6. Paris When it Sizzles Black Cloque Gown: $28,000
Another one of Audrey’s iconic little black dresses that set new trends for generations of chic women to come was worn by the starlet at the premier of Paris When it Sizzles in 1962, a romantic comedy film in which she starred alongside co-star William Holden. She also wore the haute couture Givenchy silk dress in publicity photos for the same movie. So simple, and yet so elegant, the dress is sensational to say the least, emphasizing Audrey’s lovely figure. The black cloque dress was sold by Kerry Taylor Auctions in 2009 for $28,000.
5. Audrey’s Funny Face Floral Dress: $56,000
Audrey Hepburn was known for her choice of pastel colors when it came to her outfits. However, every now and then, she would surprise the public by wearing something a little bolder, like the yellow floral dress she wore in the 1957 movie Funny Face. In one of the scenes in the musical film she starred in with Fred Astaire, she dressed in an orange, yellow, and white floral gown, with delicate green leaves on a yellow background. The layered skirt with short sleeves, bateau neckline, and slight apron on the hips was sold by Sotheby’s in 2002 for $56,000.
4. How to Steal a Million Black Cocktail Dress: $100,000
Worn in How to Steal a Million in 1966, a romantic comedy in which she played alongside co-star Peter O’Toole, this Givenchy Chantilly lace dress entered history as one of the most iconic outfits in movie history. Audrey wore the almost transparent lace dress in the famous Ritz bar scene in the movie, and also in photo shoots to promote the film. In 2009, it was one of the 40 dresses from the starlet’s personal wardrobe auctioned in London by her lifelong close friend, Tanja Star-Busmann. The auction managed to raise $437,000, half of which were donated to The Audrey Hepburn Children’s Fund and UNICEF.
3. Audrey’s Lucky Oscar Dress: $140,000
The actress herself called the dress lucky when she wore it at the 1954 Oscars, when she was handed the Academy Award for Best Actress for her role in Roman Holiday, Audrey’s first and only Academy Award. The ivory lace gown is a Givenchy designed copy of a similar dress Audrey wore in the movie Roman Holiday, created by Edith Head, a gorgeous gown that landed Edith her own Oscar for Best Costume. The white floral Givenchy dress is one of the classic 20th century outfits, and one of the most remarkable dresses ever worn at the Oscars. The strapless and belted haute couture gown was sold to a private collector by Kerry Taylor Auctions in 2011.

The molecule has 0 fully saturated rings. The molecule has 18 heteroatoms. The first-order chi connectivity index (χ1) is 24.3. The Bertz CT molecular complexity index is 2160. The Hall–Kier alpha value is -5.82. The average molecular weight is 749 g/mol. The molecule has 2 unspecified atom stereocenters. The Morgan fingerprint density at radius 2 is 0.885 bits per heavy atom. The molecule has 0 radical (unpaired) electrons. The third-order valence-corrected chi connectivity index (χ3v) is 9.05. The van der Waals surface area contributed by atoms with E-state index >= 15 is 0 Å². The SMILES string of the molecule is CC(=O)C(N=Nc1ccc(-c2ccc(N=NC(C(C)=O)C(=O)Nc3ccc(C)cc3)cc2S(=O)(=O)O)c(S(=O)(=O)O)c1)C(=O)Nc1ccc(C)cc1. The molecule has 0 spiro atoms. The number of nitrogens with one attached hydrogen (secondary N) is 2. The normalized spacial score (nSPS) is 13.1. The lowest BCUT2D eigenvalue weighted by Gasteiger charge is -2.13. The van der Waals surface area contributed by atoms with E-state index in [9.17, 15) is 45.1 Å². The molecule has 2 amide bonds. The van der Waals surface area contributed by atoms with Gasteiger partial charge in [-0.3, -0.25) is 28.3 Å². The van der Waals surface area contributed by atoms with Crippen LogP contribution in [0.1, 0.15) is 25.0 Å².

2. Audrey’s Breakfast at Tiffany’s Black Dress: $1 million
Breakfast at Tiffany’s is one of those romantic comedy films that marked a generation. An adaptation of Truman Capote’s famous homonym novel, starring Audrey Hepburn and George Peppard, the movie itself could not impress as much as the leading actress’ outfit and jewelry. Audrey played Holly Golightly, a Manhattan socialite in the 1961 screening, and wore the most iconic black dress of all time, a sleeveless floor-length gown with cut-out cleavage, designed by none other than Hubert de Givenchy. In 2006, it was sold in 2006 by Christie’s auction house to an anonymous telephone buyer for $1 million, almost 10 times the pre-sale estimate. However, the black Givenchy dress is not the one that Audrey wore in the movie, but a double, one of three identical dresses. Out of the two that she did wear in the movie, one is still owned by Givenchy, and the other is on display in the Museum of Costumes in Madrid.
1. Audrey’s My Fair Lady Ascot Gown: $3.7 Million
Another one of those iconic Hollywood outfits, created specially for Audrey by famous Hollywood costume designer and photographer Cecil Beaton, the starlet wore the Ascot gown in 1964 in My Fair Lady, when she played the role of Eliza Doolittle. My Fair Lady is a musical film adaptation of the homonym Lerner and Loewe stage musical. In the 1965 screening, Audrey Hepburn starred alongside Rex Harrison, and wore one of the most important single costumes ever created for a motion picture. The Ascot Gown, designed by Academy Award winner costume designer Cecil Beaton, was sold during a Debbie Reynolds auction in Beverly Hills in 2011. Considering that just 10 years before, actress Debbie Reynolds purchased the same dress for $100,000, she can truly say inflation was generous when she fetched $3.7 million. The hat is included, of course.